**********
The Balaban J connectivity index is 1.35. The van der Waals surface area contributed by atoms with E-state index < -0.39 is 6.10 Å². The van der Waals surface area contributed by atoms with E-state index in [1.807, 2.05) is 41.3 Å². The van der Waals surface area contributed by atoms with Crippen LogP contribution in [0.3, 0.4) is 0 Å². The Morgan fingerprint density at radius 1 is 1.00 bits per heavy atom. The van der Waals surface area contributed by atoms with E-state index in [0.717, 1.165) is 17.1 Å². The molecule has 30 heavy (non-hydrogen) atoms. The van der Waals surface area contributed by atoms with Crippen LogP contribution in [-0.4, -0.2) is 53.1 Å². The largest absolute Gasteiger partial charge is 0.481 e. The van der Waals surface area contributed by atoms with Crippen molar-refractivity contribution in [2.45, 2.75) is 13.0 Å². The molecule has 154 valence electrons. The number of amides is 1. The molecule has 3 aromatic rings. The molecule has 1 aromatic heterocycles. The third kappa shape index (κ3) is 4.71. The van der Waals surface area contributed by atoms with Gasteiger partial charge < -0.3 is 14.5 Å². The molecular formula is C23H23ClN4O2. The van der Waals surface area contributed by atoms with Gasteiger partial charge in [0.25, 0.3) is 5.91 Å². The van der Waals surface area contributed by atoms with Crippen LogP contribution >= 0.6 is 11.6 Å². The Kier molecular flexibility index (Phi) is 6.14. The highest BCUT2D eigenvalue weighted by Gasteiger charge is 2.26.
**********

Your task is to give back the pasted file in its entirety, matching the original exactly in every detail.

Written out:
The Balaban J connectivity index is 1.35. The van der Waals surface area contributed by atoms with E-state index < -0.39 is 6.10 Å². The van der Waals surface area contributed by atoms with E-state index in [1.807, 2.05) is 41.3 Å². The van der Waals surface area contributed by atoms with Crippen LogP contribution in [0.3, 0.4) is 0 Å². The Morgan fingerprint density at radius 1 is 1.00 bits per heavy atom. The van der Waals surface area contributed by atoms with E-state index in [0.717, 1.165) is 17.1 Å². The molecule has 30 heavy (non-hydrogen) atoms. The van der Waals surface area contributed by atoms with Crippen LogP contribution in [-0.4, -0.2) is 53.1 Å². The largest absolute Gasteiger partial charge is 0.481 e. The van der Waals surface area contributed by atoms with Crippen molar-refractivity contribution in [2.45, 2.75) is 13.0 Å². The molecule has 154 valence electrons. The number of amides is 1. The molecule has 3 aromatic rings. The molecule has 1 aromatic heterocycles. The third kappa shape index (κ3) is 4.71. The van der Waals surface area contributed by atoms with Gasteiger partial charge < -0.3 is 14.5 Å². The molecular formula is C23H23ClN4O2. The van der Waals surface area contributed by atoms with Gasteiger partial charge in [0.25, 0.3) is 5.91 Å². The van der Waals surface area contributed by atoms with Crippen LogP contribution >= 0.6 is 11.6 Å². The Kier molecular flexibility index (Phi) is 6.14. The highest BCUT2D eigenvalue weighted by Gasteiger charge is 2.26.